2 Thessalonians 1:7 Parallel Verses [⇓ See commentary ⇓]

2 Thessalonians 1:7, NIV: and give relief to you who are troubled, and to us as well. This will happen when the Lord Jesus is revealed from heaven in blazing fire with his powerful angels.

2 Thessalonians 1:7, ESV: and to grant relief to you who are afflicted as well as to us, when the Lord Jesus is revealed from heaven with his mighty angels

2 Thessalonians 1:7, KJV: And to you who are troubled rest with us, when the Lord Jesus shall be revealed from heaven with his mighty angels,

2 Thessalonians 1:7, NASB: and to give relief to you who are afflicted, along with us, when the Lord Jesus will be revealed from heaven with His mighty angels

2 Thessalonians 1:7, NLT: And God will provide rest for you who are being persecuted and also for us when the Lord Jesus appears from heaven. He will come with his mighty angels,

2 Thessalonians 1:7, CSB: and to give relief to you who are afflicted, along with us. This will take place at the revelation of the Lord Jesus from heaven with his powerful angels,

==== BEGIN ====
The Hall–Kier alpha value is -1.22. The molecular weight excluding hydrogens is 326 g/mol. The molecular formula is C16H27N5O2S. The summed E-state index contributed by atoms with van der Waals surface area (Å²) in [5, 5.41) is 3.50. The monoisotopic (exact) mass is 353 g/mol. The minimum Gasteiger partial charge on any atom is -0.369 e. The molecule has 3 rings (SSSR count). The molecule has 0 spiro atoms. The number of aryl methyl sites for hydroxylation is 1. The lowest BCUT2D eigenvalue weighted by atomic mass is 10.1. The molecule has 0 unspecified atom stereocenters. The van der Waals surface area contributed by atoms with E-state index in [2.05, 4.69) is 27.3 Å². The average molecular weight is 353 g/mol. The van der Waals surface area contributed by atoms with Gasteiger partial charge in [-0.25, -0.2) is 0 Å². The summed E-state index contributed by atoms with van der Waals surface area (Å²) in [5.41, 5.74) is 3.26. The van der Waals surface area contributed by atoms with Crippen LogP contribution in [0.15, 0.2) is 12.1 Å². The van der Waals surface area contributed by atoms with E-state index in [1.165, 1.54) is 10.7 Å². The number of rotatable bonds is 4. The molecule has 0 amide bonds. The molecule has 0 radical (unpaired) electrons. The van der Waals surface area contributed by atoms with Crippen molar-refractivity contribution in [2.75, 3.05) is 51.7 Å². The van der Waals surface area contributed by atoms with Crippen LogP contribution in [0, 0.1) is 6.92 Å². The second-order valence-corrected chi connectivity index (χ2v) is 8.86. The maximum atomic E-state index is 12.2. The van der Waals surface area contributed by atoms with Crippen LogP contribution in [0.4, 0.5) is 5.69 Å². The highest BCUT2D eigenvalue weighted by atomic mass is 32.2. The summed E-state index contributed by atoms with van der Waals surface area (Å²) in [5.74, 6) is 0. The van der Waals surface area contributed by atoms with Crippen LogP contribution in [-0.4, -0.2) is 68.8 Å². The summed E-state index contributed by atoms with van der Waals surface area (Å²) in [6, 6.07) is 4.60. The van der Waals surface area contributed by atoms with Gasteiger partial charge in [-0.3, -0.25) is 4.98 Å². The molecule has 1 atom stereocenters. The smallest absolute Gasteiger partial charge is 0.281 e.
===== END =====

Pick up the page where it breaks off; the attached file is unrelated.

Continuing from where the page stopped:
What does 2 Thessalonians 1:7 mean? [⇑ See verse text ⇑]

This verse anticipates the second coming of our Lord. His arrival will put things right. Afflicted Christians can find relief in knowing that Jesus will judge those who trouble them. The word translated "relief" in this verse is anesin, meaning "loosening" or "rest." Instead of being agitated or worried, Christians can relax, because Jesus is coming again, and when He comes, He will be accompanied by His mighty angels. James urged his persecuted readers to be patient until the coming of the Lord (James 5:7).

Paul included himself, Silas, and Timothy among those who would find relief from all their troubles when Jesus returns. Trials assault all Christians, whether or not they are God's appointed leaders. Likewise, divine retribution comes to all persecutors regardless of their rank and station in life. This fact is illustrated in the story Jesus told in Luke 16:19–31 about a rich man and the beggar named Lazarus. The rich man, who lived lavishly without regard for God or Lazarus, died and went to Hades, whereas Lazarus died and went to paradise, where he rested. When the rich man complained about his suffering in Hades, Abraham reminded him that he had received good things in his life, whereas Lazarus had received bad things. He added, "But now he [Lazarus] is comforted here, and you are in anguish" (v. 25).